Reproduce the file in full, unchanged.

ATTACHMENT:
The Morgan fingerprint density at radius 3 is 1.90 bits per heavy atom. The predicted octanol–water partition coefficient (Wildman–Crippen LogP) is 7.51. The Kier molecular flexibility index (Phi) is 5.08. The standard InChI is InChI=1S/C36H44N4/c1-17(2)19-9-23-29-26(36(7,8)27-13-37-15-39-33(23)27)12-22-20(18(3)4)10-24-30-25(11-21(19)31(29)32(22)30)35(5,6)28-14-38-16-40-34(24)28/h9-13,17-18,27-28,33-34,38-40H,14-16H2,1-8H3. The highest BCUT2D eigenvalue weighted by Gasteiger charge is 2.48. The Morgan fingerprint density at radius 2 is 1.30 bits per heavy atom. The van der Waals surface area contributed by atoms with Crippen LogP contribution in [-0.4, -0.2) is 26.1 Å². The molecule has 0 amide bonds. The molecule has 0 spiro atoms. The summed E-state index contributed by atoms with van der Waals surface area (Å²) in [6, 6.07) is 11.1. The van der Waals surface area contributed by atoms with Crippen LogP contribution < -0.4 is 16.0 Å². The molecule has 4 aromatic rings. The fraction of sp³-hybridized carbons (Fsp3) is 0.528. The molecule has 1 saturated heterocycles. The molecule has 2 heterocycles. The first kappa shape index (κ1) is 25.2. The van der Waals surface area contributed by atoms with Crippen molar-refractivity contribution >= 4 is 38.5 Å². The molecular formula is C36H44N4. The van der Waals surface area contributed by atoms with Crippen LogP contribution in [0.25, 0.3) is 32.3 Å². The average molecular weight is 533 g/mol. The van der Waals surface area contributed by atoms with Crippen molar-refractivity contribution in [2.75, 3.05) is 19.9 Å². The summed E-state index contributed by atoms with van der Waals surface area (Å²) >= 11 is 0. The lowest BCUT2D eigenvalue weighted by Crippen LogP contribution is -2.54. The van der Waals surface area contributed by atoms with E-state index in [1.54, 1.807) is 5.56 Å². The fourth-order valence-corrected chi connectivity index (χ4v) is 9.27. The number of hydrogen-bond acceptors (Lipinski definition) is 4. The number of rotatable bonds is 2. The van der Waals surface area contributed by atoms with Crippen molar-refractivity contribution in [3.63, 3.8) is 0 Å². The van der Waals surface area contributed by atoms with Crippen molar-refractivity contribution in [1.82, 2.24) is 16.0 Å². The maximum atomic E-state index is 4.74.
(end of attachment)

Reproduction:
The Morgan fingerprint density at radius 3 is 1.90 bits per heavy atom. The predicted octanol–water partition coefficient (Wildman–Crippen LogP) is 7.51. The Kier molecular flexibility index (Phi) is 5.08. The standard InChI is InChI=1S/C36H44N4/c1-17(2)19-9-23-29-26(36(7,8)27-13-37-15-39-33(23)27)12-22-20(18(3)4)10-24-30-25(11-21(19)31(29)32(22)30)35(5,6)28-14-38-16-40-34(24)28/h9-13,17-18,27-28,33-34,38-40H,14-16H2,1-8H3. The highest BCUT2D eigenvalue weighted by Gasteiger charge is 2.48. The Morgan fingerprint density at radius 2 is 1.30 bits per heavy atom. The van der Waals surface area contributed by atoms with Crippen LogP contribution in [-0.4, -0.2) is 26.1 Å². The molecule has 0 amide bonds. The molecule has 0 spiro atoms. The summed E-state index contributed by atoms with van der Waals surface area (Å²) in [6, 6.07) is 11.1. The van der Waals surface area contributed by atoms with Crippen LogP contribution < -0.4 is 16.0 Å². The molecule has 4 aromatic rings. The fraction of sp³-hybridized carbons (Fsp3) is 0.528. The molecule has 1 saturated heterocycles. The molecule has 2 heterocycles. The first kappa shape index (κ1) is 25.2. The van der Waals surface area contributed by atoms with Crippen molar-refractivity contribution >= 4 is 38.5 Å². The molecular formula is C36H44N4. The van der Waals surface area contributed by atoms with Crippen LogP contribution in [0.25, 0.3) is 32.3 Å². The average molecular weight is 533 g/mol. The van der Waals surface area contributed by atoms with Crippen molar-refractivity contribution in [2.75, 3.05) is 19.9 Å². The summed E-state index contributed by atoms with van der Waals surface area (Å²) >= 11 is 0. The lowest BCUT2D eigenvalue weighted by Crippen LogP contribution is -2.54. The van der Waals surface area contributed by atoms with E-state index in [1.54, 1.807) is 5.56 Å². The fourth-order valence-corrected chi connectivity index (χ4v) is 9.27. The number of hydrogen-bond acceptors (Lipinski definition) is 4. The number of rotatable bonds is 2. The van der Waals surface area contributed by atoms with Crippen molar-refractivity contribution in [3.63, 3.8) is 0 Å². The van der Waals surface area contributed by atoms with Crippen molar-refractivity contribution in [1.82, 2.24) is 16.0 Å². The maximum atomic E-state index is 4.74.